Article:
There are no limitations on the trial version.
InDesign is not an EPS editor. You can try Illustrator but that’s not foolproof either. EPS is an archaic file format. Native files from Illustrator or Photoshop would be better, or use PDF.
EPS is a file format that is based on the postscript system which is old as Bob points out.
To discover it's origins you can open the EPS in a text editor like Notepad or similar (not Word or a Word processing program!)
The first few lines should give an indication of the program used to create the EPS.
Based on this you should use that program to make any edits.
Please note - that if it's a Photoshop EPS then reopening that in Photoshop will flatten (rasterise) all the vector layers if any, including text layers, vector masks and vector shapes.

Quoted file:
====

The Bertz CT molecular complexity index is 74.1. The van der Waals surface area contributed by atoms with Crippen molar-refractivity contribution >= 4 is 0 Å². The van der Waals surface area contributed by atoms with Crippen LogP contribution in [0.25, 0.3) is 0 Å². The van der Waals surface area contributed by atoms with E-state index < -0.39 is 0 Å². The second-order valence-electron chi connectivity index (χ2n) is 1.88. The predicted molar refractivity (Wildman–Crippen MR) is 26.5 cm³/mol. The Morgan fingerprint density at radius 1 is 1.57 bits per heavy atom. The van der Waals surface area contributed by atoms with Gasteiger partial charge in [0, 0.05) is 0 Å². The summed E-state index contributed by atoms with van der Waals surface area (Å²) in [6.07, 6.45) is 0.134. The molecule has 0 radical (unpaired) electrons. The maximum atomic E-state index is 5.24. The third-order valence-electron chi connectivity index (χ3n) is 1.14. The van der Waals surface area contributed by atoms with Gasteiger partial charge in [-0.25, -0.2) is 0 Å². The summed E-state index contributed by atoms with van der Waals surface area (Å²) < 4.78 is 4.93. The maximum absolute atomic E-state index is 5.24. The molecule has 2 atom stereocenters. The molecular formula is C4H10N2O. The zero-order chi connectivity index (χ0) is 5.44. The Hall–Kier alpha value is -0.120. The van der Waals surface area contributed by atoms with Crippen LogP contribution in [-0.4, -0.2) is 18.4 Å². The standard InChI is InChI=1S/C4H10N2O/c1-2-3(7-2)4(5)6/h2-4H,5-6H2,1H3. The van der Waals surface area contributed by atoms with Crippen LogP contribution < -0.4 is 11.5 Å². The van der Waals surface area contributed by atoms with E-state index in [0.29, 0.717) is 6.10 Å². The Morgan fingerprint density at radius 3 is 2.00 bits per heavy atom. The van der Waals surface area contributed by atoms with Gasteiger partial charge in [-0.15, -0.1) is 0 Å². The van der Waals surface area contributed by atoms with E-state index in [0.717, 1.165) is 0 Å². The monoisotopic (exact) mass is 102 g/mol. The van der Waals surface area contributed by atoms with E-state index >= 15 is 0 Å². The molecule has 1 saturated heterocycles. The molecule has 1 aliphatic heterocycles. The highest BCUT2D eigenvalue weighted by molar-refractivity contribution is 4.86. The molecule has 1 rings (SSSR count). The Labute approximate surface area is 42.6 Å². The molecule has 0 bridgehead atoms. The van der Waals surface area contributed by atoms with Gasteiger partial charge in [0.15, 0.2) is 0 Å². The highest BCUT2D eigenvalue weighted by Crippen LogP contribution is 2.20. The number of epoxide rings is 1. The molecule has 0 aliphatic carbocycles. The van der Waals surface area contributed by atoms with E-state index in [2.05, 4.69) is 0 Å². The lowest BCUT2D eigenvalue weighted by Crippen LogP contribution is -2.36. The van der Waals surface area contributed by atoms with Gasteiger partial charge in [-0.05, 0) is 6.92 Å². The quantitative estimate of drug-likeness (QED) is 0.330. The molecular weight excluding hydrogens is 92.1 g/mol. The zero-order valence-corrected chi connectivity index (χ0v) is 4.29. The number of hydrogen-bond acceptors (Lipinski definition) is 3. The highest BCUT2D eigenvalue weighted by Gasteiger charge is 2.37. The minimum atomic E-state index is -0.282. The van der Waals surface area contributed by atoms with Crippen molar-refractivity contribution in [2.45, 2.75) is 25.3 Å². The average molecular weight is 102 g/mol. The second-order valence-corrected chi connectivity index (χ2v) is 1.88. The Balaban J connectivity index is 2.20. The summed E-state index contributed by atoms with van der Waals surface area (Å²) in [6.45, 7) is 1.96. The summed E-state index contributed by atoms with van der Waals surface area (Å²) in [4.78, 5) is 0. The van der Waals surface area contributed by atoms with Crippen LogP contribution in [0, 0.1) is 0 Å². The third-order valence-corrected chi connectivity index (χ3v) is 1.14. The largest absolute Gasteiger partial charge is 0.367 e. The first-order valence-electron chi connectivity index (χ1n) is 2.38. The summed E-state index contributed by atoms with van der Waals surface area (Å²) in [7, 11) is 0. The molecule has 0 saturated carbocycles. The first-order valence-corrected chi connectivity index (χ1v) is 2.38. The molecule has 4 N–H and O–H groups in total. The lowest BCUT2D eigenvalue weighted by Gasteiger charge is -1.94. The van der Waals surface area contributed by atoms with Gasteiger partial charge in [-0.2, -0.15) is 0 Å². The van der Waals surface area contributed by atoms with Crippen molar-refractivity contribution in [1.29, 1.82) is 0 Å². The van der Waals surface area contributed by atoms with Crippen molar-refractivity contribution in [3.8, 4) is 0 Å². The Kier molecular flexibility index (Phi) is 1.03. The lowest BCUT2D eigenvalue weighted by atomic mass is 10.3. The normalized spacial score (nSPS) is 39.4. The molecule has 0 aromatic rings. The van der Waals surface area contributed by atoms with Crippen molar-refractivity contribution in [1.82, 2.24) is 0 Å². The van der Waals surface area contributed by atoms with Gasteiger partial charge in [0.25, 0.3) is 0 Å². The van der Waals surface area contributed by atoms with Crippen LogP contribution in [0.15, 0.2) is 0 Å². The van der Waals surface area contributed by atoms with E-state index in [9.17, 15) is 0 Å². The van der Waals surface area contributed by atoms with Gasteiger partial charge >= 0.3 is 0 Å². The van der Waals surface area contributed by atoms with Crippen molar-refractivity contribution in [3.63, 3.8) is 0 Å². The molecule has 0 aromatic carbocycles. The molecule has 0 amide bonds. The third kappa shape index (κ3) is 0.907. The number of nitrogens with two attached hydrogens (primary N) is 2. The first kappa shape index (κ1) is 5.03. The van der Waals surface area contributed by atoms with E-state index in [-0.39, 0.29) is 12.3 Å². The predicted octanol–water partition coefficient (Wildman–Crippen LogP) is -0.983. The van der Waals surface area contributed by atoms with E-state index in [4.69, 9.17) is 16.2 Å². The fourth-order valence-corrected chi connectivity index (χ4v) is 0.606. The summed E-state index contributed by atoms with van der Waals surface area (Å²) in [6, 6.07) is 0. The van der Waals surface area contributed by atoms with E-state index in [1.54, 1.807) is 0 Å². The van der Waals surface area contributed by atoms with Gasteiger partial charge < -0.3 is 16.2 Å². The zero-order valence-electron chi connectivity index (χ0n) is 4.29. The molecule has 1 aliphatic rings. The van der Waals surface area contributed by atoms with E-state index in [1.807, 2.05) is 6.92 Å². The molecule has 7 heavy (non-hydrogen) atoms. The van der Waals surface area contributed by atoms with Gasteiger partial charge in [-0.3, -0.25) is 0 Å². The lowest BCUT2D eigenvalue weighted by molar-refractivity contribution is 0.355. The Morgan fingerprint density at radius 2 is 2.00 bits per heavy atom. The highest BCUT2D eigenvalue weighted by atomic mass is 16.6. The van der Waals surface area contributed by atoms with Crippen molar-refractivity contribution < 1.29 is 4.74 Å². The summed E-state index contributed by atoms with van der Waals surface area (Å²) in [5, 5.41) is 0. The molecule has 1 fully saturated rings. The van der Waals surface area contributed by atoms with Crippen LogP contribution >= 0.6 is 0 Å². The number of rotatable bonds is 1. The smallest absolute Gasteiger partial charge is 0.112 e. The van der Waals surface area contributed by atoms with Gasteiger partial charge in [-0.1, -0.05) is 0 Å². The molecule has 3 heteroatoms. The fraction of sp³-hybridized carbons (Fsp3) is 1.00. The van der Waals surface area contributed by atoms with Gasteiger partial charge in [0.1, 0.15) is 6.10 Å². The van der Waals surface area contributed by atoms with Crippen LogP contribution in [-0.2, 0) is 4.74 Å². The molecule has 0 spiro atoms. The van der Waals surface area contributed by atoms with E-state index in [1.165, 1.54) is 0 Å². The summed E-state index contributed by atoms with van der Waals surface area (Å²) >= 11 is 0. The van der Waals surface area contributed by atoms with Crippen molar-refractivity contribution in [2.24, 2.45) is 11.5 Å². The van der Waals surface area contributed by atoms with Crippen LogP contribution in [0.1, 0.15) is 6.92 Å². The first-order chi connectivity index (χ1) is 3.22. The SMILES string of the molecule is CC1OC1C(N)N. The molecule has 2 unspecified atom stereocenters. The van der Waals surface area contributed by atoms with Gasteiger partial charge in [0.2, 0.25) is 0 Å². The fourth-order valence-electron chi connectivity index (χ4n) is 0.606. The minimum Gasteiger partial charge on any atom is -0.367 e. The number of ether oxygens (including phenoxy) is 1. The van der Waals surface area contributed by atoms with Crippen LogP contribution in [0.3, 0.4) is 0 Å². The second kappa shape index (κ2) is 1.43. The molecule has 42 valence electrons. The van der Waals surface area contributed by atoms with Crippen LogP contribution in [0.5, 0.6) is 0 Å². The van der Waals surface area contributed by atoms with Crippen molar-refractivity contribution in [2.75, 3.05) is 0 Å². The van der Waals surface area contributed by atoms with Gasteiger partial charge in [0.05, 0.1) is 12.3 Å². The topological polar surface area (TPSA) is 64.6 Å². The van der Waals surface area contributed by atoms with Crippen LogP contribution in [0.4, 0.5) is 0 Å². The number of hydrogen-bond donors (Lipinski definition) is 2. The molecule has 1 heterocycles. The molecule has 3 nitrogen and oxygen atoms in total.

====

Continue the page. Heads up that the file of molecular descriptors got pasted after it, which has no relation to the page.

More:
Thanks a lot for the tip. I will open this with notepad right now!
But, if you don't have the original program, and in many cases the original file used to make the EPS, it is not editable. In this case you will need to place it, then mask out what is wrong and add it again. Identifying fonts can be very difficult, but you can try converting to PDF, and check the font properties of the PDF.